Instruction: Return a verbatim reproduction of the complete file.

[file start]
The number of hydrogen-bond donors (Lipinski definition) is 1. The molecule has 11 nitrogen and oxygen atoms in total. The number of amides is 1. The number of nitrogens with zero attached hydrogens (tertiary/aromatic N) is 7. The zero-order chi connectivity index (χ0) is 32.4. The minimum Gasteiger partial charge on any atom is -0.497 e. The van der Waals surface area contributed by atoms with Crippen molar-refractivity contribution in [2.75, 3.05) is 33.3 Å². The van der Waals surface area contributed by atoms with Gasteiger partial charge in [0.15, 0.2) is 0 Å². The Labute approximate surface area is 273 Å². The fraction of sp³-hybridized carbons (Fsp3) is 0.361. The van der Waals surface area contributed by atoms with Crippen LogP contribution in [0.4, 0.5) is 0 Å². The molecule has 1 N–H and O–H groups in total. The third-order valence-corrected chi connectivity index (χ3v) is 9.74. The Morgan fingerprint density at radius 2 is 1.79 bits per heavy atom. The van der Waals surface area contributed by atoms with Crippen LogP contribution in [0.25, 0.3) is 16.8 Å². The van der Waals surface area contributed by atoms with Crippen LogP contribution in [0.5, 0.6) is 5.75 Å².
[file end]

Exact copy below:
The number of hydrogen-bond donors (Lipinski definition) is 1. The molecule has 11 nitrogen and oxygen atoms in total. The number of amides is 1. The number of nitrogens with zero attached hydrogens (tertiary/aromatic N) is 7. The zero-order chi connectivity index (χ0) is 32.4. The minimum Gasteiger partial charge on any atom is -0.497 e. The van der Waals surface area contributed by atoms with Crippen molar-refractivity contribution in [2.75, 3.05) is 33.3 Å². The van der Waals surface area contributed by atoms with Gasteiger partial charge in [0.15, 0.2) is 0 Å². The Labute approximate surface area is 273 Å². The fraction of sp³-hybridized carbons (Fsp3) is 0.361. The van der Waals surface area contributed by atoms with Crippen LogP contribution in [0.4, 0.5) is 0 Å². The molecule has 1 N–H and O–H groups in total. The third-order valence-corrected chi connectivity index (χ3v) is 9.74. The Morgan fingerprint density at radius 2 is 1.79 bits per heavy atom. The van der Waals surface area contributed by atoms with Crippen LogP contribution in [0.25, 0.3) is 16.8 Å². The van der Waals surface area contributed by atoms with Crippen LogP contribution in [0.5, 0.6) is 5.75 Å².